In part one of this post, I talked about the difference between treatment and recovery. Treatments are processes applied to a material or combination of materials. Recovery is the type, quality and quantity of commodities that are recovered from applying that process. That is an important distinction, especially when you hear about various treatments for managing organics.
The solid waste industry has been treating organics in various forms for eons, with varying types of recovery. There was once a time when pig farmers would go door to door like the old rag men picking up food waste to feed to their pigs, at least from those households that weren’t composting it themselves for their own backyard victory gardens. Those treatments recovered materials for use as animal feed or important garden soil amendments. In some parts of the county local waste hauling companies grew out of those early pig-feed collection programs.
Even landfills are a form of organics treatment. Organic materials decompose anaerobically in a landfill and result in the generation of methane. Since the days of the early dump fires where that methane would leak out of a landfill and catch fire, the solid waste industry has been doing something to manage organics. First it was methane gas flares, designed as a treatment to suck out that methane, and do a controlled burn to keep the dump from catching fire and burning out of control. That was a treatment, that in modern terms, helps to mitigate the release of methane a greenhouse gas more than 20x as potent as the CO2 those flares emitted. Later, those treatments evolved and that methane was burned to make electricity or was extracted and purified to make transportation fuel for trucks. Those treatments added an additional recovery component that was absent from earlier landfill-based treatments. But while those were all forms of treatment, there was room for improvement regarding how much of the methane was recovered and how much electricity was made. Combustion-based waste to energy facilities offered an alternative form of organics treatment in which more energy was recovered and far less fugitive methane resulted than with landfill treatments. But that combustion treatment did not provide any recovery of animal food or soil-amendment commodities.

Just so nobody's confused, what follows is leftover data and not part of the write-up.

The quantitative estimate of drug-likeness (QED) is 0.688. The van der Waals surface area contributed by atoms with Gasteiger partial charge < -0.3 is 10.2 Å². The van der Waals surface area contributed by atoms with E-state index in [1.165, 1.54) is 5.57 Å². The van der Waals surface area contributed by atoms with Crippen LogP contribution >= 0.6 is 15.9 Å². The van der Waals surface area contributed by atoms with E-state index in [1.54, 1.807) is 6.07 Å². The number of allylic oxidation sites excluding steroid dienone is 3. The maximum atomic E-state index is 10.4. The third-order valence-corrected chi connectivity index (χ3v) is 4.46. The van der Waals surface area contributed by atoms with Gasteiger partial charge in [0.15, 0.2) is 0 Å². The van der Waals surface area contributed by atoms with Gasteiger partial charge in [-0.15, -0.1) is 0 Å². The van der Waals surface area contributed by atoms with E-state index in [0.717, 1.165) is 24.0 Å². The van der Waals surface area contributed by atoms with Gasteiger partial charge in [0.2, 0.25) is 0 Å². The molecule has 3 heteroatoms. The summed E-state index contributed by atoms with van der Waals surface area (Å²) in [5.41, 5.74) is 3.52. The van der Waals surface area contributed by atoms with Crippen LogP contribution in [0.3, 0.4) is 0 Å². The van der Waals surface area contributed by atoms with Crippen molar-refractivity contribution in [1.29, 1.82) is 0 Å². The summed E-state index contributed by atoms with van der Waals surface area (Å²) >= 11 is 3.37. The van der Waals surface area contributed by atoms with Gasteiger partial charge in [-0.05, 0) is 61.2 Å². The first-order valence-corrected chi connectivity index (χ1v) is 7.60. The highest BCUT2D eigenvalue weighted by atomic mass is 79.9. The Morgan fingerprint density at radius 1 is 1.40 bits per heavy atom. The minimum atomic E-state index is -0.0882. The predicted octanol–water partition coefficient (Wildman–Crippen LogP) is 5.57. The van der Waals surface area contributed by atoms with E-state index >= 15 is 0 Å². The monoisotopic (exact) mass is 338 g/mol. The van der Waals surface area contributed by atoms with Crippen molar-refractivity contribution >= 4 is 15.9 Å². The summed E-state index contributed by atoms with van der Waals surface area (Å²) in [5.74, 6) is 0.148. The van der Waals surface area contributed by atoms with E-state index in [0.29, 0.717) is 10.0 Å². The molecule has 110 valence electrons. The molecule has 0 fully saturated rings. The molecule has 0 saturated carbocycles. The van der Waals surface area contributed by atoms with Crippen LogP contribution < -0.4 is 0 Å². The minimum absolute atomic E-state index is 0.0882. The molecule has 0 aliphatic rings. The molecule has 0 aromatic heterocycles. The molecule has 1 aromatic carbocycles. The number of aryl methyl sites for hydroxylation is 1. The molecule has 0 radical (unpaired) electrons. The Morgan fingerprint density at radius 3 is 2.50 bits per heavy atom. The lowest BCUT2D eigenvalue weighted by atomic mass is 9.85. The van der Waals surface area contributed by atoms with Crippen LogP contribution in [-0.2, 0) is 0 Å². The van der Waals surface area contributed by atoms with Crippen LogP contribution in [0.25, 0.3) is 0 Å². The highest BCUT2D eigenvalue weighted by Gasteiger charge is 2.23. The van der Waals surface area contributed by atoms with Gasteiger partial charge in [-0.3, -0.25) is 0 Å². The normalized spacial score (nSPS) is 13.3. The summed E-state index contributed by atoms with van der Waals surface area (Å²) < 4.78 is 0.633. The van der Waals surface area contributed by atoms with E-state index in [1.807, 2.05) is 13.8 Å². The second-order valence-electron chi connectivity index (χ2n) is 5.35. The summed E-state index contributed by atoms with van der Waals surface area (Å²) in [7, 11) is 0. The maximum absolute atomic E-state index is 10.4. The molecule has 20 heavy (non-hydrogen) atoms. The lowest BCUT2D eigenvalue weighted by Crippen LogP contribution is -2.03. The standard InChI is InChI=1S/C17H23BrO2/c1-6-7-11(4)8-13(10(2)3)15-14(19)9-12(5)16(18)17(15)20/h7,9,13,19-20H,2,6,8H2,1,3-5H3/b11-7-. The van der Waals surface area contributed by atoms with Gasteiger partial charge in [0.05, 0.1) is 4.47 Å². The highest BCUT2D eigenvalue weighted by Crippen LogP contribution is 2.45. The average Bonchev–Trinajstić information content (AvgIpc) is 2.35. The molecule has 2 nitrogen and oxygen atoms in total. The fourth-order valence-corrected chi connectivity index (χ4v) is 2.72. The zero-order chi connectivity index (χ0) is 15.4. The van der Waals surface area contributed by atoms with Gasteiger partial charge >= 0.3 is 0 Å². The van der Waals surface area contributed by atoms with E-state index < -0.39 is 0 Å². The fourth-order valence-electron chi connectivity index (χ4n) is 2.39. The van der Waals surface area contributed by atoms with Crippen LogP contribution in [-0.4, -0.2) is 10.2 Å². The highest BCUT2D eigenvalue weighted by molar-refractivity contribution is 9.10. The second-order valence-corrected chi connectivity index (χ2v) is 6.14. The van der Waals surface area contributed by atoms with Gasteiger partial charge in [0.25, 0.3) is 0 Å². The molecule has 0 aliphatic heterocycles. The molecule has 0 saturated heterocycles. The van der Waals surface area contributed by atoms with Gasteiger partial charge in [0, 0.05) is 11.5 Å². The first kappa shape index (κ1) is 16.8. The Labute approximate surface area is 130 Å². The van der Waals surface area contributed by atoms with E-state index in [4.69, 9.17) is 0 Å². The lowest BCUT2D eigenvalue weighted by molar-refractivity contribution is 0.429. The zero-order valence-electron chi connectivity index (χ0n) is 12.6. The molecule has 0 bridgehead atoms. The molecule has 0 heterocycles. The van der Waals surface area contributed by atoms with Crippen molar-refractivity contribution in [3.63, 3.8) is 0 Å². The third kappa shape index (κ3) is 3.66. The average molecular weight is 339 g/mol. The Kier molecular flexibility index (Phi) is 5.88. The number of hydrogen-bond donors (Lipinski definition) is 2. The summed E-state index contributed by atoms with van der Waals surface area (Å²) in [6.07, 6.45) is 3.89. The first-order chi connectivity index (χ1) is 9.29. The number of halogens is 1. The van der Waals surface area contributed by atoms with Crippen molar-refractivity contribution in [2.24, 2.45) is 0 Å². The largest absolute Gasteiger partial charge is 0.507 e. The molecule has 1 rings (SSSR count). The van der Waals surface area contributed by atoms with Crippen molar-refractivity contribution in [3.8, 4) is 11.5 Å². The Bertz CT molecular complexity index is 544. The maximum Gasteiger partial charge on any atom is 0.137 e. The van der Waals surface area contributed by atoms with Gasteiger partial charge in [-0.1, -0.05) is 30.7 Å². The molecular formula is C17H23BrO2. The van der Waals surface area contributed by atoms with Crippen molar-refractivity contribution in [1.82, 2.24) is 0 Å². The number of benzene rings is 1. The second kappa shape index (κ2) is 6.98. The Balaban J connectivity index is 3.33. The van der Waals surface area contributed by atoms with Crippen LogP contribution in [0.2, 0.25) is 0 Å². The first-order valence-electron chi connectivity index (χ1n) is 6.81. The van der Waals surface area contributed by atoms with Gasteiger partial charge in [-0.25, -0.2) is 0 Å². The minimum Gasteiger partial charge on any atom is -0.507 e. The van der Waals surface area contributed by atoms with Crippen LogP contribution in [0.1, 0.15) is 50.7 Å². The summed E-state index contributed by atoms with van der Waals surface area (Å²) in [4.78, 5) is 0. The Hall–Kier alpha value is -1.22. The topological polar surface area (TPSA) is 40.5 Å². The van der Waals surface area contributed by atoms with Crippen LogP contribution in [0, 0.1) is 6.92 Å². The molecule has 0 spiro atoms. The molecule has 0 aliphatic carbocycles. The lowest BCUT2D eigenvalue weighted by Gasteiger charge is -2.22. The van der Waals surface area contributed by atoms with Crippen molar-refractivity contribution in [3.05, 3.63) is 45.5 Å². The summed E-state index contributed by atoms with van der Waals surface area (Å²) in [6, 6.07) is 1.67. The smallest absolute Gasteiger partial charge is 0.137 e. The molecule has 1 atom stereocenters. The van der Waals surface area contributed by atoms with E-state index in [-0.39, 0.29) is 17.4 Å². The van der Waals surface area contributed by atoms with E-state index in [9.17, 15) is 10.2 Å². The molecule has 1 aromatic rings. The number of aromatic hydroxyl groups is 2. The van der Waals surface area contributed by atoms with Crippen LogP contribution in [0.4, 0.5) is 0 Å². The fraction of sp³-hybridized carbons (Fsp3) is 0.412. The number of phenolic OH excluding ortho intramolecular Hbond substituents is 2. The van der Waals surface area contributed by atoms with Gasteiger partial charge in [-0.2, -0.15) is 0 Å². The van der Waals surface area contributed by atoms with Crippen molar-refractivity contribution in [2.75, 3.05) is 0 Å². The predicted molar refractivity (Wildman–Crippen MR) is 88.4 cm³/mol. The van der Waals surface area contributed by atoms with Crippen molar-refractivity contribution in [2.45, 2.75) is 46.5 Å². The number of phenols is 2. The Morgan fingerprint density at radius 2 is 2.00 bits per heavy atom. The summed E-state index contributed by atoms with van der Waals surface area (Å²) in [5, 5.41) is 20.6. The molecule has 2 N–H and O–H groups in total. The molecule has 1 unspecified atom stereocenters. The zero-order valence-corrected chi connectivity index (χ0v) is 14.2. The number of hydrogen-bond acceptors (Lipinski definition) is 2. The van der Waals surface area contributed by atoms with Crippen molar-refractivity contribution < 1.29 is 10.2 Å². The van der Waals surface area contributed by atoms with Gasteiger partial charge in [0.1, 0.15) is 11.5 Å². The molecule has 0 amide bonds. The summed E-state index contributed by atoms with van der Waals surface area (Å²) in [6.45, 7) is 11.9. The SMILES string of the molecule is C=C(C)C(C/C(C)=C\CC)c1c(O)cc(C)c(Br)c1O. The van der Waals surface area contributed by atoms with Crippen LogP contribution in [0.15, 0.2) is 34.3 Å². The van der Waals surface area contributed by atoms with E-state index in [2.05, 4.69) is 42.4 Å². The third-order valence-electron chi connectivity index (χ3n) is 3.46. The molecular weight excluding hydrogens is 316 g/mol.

Now, there are some treatment options that have potential to recover both methane for energy and organics for use as soil amendments. But the breadth of what you apply that treatment to can impact what you actually recover. As discussed in part one, applying a treatment to more tons does not necessarily yield more recovery. Starting with clean source-separated organic feedstocks will generally yield cleaner more marketable amendments. The more contaminated those feedstocks are (which can occur even with persistent chemical contaminants in otherwise source-separated organic feedstocks), or the more you have to extract them from other wastes which may cross-contaminate them, the less viable your amendment recovery may be. Maybe the contaminants impact the quantity such that you recover far less than what you applied the treatment to. Or maybe it impacts the quality or perception of quality such that those amendments or fertilizers that your process produces are unmarketable and have to be discarded. If the only thing your new treatment recovered by diverting organics from the landfill is the same methane you would have recovered had you let it anaerobically decompose in the landfill, does your treatment have the impact that you think it does? Is it a better option than a different treatment which is applied to fewer tons but which yields a greater recovery? Other modern treatments can break down food waste, essentially a microbial garbage disposal that turns food waste solids into liquids and makes food waste “disappear.” But if you don’t recover either energy or nutrient from that food waste, what does that treatment gain you?
Many people agree that something has to be done about food waste. Now that so many other recyclables have been pulled out of the waste stream, food waste is one of the biggest components left, and one that has a myriad of treatment options. But before you commit too fully to any one treatment, ask yourself: what is the impact and recovery you hope to achieve?